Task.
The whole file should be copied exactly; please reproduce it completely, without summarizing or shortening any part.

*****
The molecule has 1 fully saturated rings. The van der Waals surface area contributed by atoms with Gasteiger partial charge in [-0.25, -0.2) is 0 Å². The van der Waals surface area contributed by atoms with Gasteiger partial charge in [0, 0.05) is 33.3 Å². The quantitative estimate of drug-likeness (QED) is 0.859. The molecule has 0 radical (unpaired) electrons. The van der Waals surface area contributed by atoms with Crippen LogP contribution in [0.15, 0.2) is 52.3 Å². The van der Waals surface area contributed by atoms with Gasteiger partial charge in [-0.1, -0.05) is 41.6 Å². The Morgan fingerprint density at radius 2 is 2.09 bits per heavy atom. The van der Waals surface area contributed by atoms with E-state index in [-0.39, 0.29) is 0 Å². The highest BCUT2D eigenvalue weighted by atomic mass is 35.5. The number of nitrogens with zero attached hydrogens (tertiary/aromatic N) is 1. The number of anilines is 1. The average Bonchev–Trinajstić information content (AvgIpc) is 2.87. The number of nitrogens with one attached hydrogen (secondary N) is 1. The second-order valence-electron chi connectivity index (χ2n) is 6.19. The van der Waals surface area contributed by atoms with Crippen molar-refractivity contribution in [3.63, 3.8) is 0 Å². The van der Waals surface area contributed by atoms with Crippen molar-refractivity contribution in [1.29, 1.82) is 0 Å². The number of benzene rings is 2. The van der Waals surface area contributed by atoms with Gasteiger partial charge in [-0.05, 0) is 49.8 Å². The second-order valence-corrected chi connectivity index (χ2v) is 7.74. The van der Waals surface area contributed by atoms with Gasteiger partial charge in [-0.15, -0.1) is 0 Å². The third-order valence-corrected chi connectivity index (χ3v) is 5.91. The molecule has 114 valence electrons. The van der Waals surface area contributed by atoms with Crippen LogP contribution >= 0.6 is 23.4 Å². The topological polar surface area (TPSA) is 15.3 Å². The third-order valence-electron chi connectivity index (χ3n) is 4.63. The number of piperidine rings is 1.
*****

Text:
The molecule has 1 fully saturated rings. The van der Waals surface area contributed by atoms with Gasteiger partial charge in [-0.25, -0.2) is 0 Å². The van der Waals surface area contributed by atoms with Gasteiger partial charge in [0, 0.05) is 33.3 Å². The quantitative estimate of drug-likeness (QED) is 0.859. The molecule has 0 radical (unpaired) electrons. The van der Waals surface area contributed by atoms with Crippen LogP contribution in [0.15, 0.2) is 52.3 Å². The van der Waals surface area contributed by atoms with Gasteiger partial charge in [-0.1, -0.05) is 41.6 Å². The Morgan fingerprint density at radius 2 is 2.09 bits per heavy atom. The van der Waals surface area contributed by atoms with E-state index in [-0.39, 0.29) is 0 Å². The highest BCUT2D eigenvalue weighted by atomic mass is 35.5. The number of nitrogens with zero attached hydrogens (tertiary/aromatic N) is 1. The number of anilines is 1. The average Bonchev–Trinajstić information content (AvgIpc) is 2.87. The number of nitrogens with one attached hydrogen (secondary N) is 1. The second-order valence-electron chi connectivity index (χ2n) is 6.19. The van der Waals surface area contributed by atoms with Crippen molar-refractivity contribution in [3.63, 3.8) is 0 Å². The van der Waals surface area contributed by atoms with Crippen molar-refractivity contribution in [1.29, 1.82) is 0 Å². The number of benzene rings is 2. The van der Waals surface area contributed by atoms with Gasteiger partial charge in [-0.05, 0) is 49.8 Å². The second-order valence-corrected chi connectivity index (χ2v) is 7.74. The van der Waals surface area contributed by atoms with Gasteiger partial charge in [-0.15, -0.1) is 0 Å². The third-order valence-corrected chi connectivity index (χ3v) is 5.91. The molecule has 114 valence electrons. The van der Waals surface area contributed by atoms with Crippen LogP contribution >= 0.6 is 23.4 Å². The topological polar surface area (TPSA) is 15.3 Å². The third-order valence-electron chi connectivity index (χ3n) is 4.63. The number of piperidine rings is 1.